visible to today’s visitors. The exploration continued as we proceeded up the canyon. As we
hiked, we thought of the Anasazi and their fine basketry. We imagined dry farming as they
did, raising corn and squash, and how difficult it was for these ancients who hunted with
spears, gathered wild plants such as pinyon nuts, Indian rice grass and sunflower seeds,
and used flat stones and stone mallets (metates and manos) to grind both domesticated and
wild seeds into flour. It was a busy life. As we continued along, we found one or two ruins
for every one of the four miles that we hiked. The trail continued, but we retreated so
we’d have more time to spend at each ruin. We were happy that we’d brought our binoculars
for wildlife viewing, as some of the ruins are partway up steep cliffs and are
inaccessible. The binoculars provided a bird’s-eye view of our surroundings and helped us
to better see and enjoy the magnificent sites. Though the canyon is open all year, spring
and fall are the best times to visit. Summers can be quite hot and winters are often cold.
Because visiting these open ruins is such a special treat, visitors need to be respectful
and leave everything in its place. The ancient sites in this area have been left for
visitors to enjoy and explore, and travelers should heed the old adage, “Take only
pictures, leave only footprints.”

Trail of the Ancients Scenic Byway The “Four Corners” area — the only
point in the United States common to four state corners — is known for its abundance of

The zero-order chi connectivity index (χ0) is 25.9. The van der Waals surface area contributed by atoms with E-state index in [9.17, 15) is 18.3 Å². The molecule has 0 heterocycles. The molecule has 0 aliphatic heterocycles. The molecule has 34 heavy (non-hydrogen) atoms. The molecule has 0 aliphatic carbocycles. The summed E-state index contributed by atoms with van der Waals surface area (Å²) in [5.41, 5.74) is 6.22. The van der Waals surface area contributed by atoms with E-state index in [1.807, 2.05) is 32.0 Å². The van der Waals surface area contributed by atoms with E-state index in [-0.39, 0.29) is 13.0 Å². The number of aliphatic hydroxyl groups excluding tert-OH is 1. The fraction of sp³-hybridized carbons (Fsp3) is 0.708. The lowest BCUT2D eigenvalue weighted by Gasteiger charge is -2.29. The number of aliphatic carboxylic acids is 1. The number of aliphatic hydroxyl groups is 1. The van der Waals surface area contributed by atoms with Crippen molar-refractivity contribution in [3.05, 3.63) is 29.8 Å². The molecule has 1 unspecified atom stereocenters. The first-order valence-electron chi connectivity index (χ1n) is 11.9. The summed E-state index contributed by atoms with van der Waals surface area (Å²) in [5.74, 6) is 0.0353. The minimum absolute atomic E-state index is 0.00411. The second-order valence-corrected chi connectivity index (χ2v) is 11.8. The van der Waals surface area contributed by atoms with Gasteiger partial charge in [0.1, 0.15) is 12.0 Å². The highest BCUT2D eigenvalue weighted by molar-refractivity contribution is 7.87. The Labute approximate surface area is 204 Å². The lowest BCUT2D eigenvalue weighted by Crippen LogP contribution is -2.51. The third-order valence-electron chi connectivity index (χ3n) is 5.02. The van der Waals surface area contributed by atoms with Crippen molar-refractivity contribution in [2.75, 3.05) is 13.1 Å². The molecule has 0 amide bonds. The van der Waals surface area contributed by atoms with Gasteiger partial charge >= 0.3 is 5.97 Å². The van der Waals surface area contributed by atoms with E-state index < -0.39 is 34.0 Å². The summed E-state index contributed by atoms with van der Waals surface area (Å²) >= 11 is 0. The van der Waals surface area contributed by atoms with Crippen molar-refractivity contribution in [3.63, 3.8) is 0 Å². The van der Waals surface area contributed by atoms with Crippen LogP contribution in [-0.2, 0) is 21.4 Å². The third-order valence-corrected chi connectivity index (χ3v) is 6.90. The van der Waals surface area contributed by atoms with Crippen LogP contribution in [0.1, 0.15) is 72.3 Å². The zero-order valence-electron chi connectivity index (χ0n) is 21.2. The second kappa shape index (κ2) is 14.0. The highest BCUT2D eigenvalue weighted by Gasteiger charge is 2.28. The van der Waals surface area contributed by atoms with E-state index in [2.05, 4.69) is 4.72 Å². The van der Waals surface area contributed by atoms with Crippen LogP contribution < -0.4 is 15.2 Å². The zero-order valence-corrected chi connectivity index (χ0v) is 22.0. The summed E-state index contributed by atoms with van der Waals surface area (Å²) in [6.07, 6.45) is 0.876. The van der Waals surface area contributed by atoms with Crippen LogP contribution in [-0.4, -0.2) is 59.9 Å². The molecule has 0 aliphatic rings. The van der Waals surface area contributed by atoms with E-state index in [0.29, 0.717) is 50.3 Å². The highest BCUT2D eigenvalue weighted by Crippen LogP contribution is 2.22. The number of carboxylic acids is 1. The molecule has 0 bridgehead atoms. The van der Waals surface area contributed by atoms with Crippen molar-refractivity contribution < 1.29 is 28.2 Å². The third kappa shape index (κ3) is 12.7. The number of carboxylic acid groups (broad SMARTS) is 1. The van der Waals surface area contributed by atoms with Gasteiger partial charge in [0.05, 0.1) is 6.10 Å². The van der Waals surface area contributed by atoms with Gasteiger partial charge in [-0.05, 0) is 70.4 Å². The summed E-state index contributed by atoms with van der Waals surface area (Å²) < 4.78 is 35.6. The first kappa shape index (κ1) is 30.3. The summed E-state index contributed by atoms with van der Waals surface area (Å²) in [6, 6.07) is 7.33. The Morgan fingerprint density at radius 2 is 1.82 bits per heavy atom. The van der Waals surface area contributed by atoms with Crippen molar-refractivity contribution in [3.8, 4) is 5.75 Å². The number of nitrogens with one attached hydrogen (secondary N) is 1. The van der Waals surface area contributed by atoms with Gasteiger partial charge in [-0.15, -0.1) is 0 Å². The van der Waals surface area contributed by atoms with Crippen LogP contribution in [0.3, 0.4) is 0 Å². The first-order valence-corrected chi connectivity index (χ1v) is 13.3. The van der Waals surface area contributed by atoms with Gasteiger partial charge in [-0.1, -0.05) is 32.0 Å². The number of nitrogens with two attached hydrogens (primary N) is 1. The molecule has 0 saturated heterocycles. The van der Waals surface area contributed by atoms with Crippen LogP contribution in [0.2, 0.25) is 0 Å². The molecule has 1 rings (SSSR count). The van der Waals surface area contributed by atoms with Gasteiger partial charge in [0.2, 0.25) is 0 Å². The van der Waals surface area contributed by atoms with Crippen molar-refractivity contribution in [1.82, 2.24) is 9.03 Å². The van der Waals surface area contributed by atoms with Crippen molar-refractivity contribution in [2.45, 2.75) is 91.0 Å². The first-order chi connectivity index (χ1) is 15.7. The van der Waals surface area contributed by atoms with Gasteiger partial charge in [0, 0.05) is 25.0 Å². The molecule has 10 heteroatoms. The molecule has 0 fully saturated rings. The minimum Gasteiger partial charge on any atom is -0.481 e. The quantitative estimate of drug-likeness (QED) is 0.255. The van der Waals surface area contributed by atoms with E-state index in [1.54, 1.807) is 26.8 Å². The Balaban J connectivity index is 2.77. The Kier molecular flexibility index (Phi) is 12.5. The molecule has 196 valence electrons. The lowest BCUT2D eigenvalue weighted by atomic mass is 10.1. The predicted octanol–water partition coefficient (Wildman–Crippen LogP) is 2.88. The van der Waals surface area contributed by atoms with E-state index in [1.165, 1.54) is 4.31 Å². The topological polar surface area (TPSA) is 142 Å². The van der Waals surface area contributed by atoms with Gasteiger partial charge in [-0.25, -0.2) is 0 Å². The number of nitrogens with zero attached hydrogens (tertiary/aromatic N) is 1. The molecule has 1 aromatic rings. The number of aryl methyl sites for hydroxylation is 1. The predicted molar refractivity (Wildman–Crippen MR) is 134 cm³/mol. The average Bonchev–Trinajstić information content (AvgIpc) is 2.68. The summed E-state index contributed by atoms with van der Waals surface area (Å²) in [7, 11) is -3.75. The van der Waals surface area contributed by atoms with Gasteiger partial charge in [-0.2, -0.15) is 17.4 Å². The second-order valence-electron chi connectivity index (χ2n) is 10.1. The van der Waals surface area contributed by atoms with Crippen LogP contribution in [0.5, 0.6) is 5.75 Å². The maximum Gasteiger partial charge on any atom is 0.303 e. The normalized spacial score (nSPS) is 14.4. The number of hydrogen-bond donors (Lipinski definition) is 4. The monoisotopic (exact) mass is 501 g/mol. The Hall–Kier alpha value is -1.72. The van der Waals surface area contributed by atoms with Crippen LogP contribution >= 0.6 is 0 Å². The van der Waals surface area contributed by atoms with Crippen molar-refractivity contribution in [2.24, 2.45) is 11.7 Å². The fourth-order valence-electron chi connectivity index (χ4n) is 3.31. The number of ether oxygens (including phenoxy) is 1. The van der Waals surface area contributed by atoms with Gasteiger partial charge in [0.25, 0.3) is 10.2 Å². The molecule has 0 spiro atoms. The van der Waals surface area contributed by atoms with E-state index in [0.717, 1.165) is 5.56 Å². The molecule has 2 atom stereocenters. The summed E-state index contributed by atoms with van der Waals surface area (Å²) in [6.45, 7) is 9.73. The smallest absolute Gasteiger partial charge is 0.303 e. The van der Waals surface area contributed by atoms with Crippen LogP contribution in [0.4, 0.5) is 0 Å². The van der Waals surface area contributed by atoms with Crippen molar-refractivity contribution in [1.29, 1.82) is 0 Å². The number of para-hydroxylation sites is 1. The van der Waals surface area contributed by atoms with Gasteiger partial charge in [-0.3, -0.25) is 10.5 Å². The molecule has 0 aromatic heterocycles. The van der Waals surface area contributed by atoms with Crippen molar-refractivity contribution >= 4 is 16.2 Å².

outdoor treasures shaped by nature into stark, sometimes surreal tableaus. Some of these,
like Utah’s Glen Canyon National Recreation Area, are among the most visited outdoor
recreation locations in the country — but as the Mule Canyon Ruins intimate, the area is
also home to a wealth of little-known retreats. The ruins are actually part of the Trail of
the Ancients Scenic Byway, a loop through red-rock country in Utah’s southeastern corner.
It includes something for everybody: trails, prehistoric sites, Native American ruins and
traces of westward pioneers. Adhering strictly to the loop — which begins at Blanding
along U.S. Highway 191, then travels south and west to encompass a portion of state
highways 95 and 261 before meeting up with U.S. Highway 163 north and, finally, ending on
U.S. 191 at the town of Bluff — travelers can visit 14 diverse sites. The byway actually
includes 16 numbered locations well worth exploring, but two — Natural Bridges National
Monument, at the end of the State Highway 275 spur, and Monument Valley Navajo Tribal Park
— are situated outside the loop. The byway also includes a museum complex, at Edge of the
Cedars State Park in Blanding, that provides excellent exhibits detailing the region’s
earliest settlers and what you’ll see elsewhere on the trail. Otherwise, sites along the
loop are rustic, primitive locations that celebrate nature and man’s attempt to co-exist in
this arid landscape. Ancient Puebloan surface ruins predominate, along with unusual rock
formations and pictograph and petroglyph panels; the rock art at Sand Island is said to
date from 800 to 2,500 years ago. All sites are on or within a short distance of paved
roads, but some — such as the stunning Cave Towers, ancient Puebloan effigies erected on
the high canyon rim at the head of Mule Canyon — require a high-clearance vehicle. One of
the more unusual locations is Goosenecks State Park, where you can view a striking example
of an entrenched river meander. Cut by the San Juan River, the deep (1,500 feet) meander
flows for more than six miles, yet covers only one mile in linear distance. — Bruce